Sir Arthur Aston’s Regiment of Horse

Regular readers (hello both of you) will be familiar with Sir Arthur and know all about how he earned a spot in the Horrible Histories 'stupid deaths' hall of fame.

His Regiment of Horse were raised in Oxfordshire and the North in 1642 after the Battle of Edgehill; they took part initially garrisoned Reading; they took part in a skirmish at Henley-on-Thames; the siege of Reading; a raid on West Wycombe; a skirmish at Padbury; they stormed Bristol; the siege of Gloucester; a skirmish at Aldbourne Chase; First Newbury; before they garrisoned Oxford. In September 1644 field command of the Regiment passed to Lieutenant Colonel George Boncle who led the men at the relief of Basing House; the storm of Leicester; and Naseby. George was captured at Naseby and his brother Sebastian Boncle took over command. The Regiment continued but their service is not clear; possibly remaining as part of the Oxford garrison.

This is the last of my planned Royalist Regiments of Horse, giving a grand total of 320 figures, which is a heck of a lot of brown paint. I certainly won't miss painting the one piece sculpts, positively hate them. Just the one headswap here: he's been given a secret fabricated from a head wearing a Monmouth cap filed down. If you aren't familiar with the term, a secret was effectively an armoured skull cap worn under a normal hat. There are some images of examples here toward the bottom of the page (before the lion armour pictures).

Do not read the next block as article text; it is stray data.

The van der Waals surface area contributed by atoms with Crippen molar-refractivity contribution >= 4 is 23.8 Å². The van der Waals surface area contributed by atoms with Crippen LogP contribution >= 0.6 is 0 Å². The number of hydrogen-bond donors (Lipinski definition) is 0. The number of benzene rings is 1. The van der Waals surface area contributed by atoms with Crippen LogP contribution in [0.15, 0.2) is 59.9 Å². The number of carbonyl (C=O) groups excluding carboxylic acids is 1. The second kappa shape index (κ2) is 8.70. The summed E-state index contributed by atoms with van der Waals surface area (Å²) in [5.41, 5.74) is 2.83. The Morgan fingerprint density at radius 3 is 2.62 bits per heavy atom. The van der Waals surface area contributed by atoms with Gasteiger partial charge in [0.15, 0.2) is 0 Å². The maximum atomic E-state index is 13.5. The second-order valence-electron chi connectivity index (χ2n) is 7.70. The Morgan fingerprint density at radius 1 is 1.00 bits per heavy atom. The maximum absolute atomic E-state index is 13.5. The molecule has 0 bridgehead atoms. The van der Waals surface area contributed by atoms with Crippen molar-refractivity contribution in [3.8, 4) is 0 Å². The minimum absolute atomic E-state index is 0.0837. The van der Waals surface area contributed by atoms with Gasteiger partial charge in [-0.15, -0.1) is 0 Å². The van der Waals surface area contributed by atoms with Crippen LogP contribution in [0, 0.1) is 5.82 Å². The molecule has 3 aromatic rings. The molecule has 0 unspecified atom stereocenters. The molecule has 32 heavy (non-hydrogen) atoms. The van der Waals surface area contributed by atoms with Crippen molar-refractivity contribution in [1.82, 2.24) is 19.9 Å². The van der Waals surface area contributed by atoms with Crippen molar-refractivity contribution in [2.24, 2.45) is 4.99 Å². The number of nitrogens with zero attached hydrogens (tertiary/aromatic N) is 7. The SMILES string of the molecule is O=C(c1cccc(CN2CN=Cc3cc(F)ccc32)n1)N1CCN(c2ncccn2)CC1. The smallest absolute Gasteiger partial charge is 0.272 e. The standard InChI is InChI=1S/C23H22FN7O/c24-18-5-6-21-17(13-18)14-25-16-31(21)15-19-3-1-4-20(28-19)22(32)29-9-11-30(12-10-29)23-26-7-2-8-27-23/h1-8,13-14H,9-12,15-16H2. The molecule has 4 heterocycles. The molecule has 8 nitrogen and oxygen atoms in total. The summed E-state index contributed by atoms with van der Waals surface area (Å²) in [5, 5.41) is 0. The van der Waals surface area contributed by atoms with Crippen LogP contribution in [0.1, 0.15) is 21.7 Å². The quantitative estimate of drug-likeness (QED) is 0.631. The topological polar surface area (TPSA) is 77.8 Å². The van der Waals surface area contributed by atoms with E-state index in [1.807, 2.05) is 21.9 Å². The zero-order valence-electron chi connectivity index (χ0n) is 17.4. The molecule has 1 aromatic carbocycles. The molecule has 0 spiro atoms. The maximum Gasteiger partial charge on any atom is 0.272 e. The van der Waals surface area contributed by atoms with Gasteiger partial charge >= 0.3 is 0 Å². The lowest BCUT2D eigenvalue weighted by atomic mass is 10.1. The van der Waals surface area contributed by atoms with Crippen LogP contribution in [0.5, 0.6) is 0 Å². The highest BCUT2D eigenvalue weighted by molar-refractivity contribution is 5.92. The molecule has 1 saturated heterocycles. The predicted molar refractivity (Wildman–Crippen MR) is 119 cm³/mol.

As these could well be my last Royalist cavalry troop I threw my own colour 'rules' out of the window and gave them black saddle blankets. Reading about Aston I come away with two impressions of him - he was a bit of  a show off (so having black blankets would fit), he also comes across as somewhat self centred (which would suggest he might have been a bit of a penny pincher, so black blankets highly unlikely). But black blankets it is, matching the cornet; plus, they are so small you hardly notice them.


The weather wasn't behaving when I came to finish these figures off, which meant I had to resort to brush on varnish (Vallejo matt). I mustn't have shaken the bottle enough as the matting agent frosted on a couple of figures (normally I use spray varnish and only get frosting when I am a little too liberal with my application). Thankfully saved with the old coat of gloss then a coat of matt trick.

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  1. Lovely looking troop of horse! You've got to get used to lots of brown, painting civil war cavalry!
    Best Iain

    1. Thanks Iain, probably why everyone and their dog has Brooke's southern Regiment so they can go wild with a bit of purple


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